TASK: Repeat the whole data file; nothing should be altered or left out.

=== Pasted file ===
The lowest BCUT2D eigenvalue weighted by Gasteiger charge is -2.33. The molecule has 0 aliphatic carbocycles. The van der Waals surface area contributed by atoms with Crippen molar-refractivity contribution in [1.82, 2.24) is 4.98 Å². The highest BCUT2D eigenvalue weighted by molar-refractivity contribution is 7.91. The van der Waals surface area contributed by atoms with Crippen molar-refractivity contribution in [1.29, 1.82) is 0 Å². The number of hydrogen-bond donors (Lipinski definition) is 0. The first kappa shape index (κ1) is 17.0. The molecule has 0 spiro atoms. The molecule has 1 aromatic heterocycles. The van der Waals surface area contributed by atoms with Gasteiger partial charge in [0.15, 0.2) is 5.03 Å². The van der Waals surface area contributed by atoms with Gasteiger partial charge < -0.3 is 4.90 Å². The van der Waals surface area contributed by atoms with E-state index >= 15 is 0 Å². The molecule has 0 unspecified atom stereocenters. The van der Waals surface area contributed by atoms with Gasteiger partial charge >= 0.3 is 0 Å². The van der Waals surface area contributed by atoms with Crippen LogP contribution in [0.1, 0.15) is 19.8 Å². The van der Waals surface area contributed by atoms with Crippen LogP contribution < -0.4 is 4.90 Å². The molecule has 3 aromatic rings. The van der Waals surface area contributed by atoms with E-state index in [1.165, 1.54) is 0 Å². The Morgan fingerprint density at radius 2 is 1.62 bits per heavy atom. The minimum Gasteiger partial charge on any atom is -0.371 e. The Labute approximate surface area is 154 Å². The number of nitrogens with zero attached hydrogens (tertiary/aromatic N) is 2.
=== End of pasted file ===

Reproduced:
The lowest BCUT2D eigenvalue weighted by Gasteiger charge is -2.33. The molecule has 0 aliphatic carbocycles. The van der Waals surface area contributed by atoms with Crippen molar-refractivity contribution in [1.82, 2.24) is 4.98 Å². The highest BCUT2D eigenvalue weighted by molar-refractivity contribution is 7.91. The van der Waals surface area contributed by atoms with Crippen molar-refractivity contribution in [1.29, 1.82) is 0 Å². The number of hydrogen-bond donors (Lipinski definition) is 0. The first kappa shape index (κ1) is 17.0. The molecule has 0 spiro atoms. The molecule has 1 aromatic heterocycles. The van der Waals surface area contributed by atoms with Gasteiger partial charge in [0.15, 0.2) is 5.03 Å². The van der Waals surface area contributed by atoms with Gasteiger partial charge < -0.3 is 4.90 Å². The van der Waals surface area contributed by atoms with E-state index >= 15 is 0 Å². The molecule has 0 unspecified atom stereocenters. The van der Waals surface area contributed by atoms with Gasteiger partial charge >= 0.3 is 0 Å². The van der Waals surface area contributed by atoms with Crippen LogP contribution in [0.1, 0.15) is 19.8 Å². The van der Waals surface area contributed by atoms with Crippen LogP contribution < -0.4 is 4.90 Å². The molecule has 3 aromatic rings. The van der Waals surface area contributed by atoms with E-state index in [1.165, 1.54) is 0 Å². The Morgan fingerprint density at radius 2 is 1.62 bits per heavy atom. The minimum Gasteiger partial charge on any atom is -0.371 e. The Labute approximate surface area is 154 Å². The number of nitrogens with zero attached hydrogens (tertiary/aromatic N) is 2.